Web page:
New Scottish general licences provide both certainty and concern

Changes to Scottish general licences provide certainty and direction, but the failure to act on ravens and the revocation of the licences on certain designated sites are cause for concern, says BASC.

The new licences, which will come into force on 1 April 2020, follow on from a Scottish Natural Heritage (SNH) consultation and review.

The consultation prompted an in-depth and scientific response from BASC Scotland, based on more than 1,000 responses from BASC members and the wider community.

Changes to the terms and conditions include the removal of several species from specific licences, and the full removal from the general licence of both lesser and great black-backed gull species and collared doves.  The management of feral greylag geese will be allowed throughout the year, reflecting their impact on agriculture. Those who require the ability to control species no longer on the relevant general licences will now need to apply for an individual licence.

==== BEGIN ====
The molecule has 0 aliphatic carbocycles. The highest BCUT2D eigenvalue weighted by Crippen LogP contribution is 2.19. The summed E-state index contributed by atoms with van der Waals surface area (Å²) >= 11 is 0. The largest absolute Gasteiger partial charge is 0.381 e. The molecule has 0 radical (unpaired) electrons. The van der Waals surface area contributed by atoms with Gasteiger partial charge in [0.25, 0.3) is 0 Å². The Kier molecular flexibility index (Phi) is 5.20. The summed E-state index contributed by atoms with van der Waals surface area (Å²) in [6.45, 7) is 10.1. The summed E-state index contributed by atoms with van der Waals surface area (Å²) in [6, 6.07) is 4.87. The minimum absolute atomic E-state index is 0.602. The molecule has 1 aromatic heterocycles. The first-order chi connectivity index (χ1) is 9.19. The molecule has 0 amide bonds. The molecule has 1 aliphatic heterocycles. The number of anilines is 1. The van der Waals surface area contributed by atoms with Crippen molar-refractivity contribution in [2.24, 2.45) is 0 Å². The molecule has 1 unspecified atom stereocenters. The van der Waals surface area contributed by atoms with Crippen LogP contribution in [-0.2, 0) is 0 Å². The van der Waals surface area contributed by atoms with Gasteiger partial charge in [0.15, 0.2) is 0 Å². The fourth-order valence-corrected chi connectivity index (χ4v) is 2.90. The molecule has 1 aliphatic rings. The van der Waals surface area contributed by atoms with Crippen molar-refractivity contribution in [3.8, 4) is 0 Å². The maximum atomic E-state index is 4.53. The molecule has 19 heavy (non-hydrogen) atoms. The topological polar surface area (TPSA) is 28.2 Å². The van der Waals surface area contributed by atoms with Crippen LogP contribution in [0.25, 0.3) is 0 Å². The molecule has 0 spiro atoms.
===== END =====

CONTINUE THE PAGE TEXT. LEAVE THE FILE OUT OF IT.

Further changes see the general licences removed from several designated sites (Special Protection Areas and Special Areas of Conservation). In addition, the registration of trap users will now become the responsibility of SNH. This will be a simple transfer of registration from Police Scotland to SNH and is welcomed by BASC.

Dr Colin Shedden, BASC Scotland director, said: “It is of vital importance that users of the general licences in Scotland make themselves aware of the new terms and conditions.

“Positively, SNH has taken on board most points made by BASC and our members on which species to retain on the general licences, however the decision not to include the raven on GL2 (prevent damage to livestock) is unfortunate.  BASC welcomes SNH’s statement that the individual licensing for raven will be improved.

“BASC is opposed to the revocation of general licences on certain designated sites, a list of which can be found here. We do not believe these changes are required and that this could over-burden the licensing process. We do not believe applying for permission in this instances is required and that this could over-burden the licensing process. We are meeting SNH next week and will seek to ensure that the process will be adequate and allow our members operating on protected sites to act as and when required .”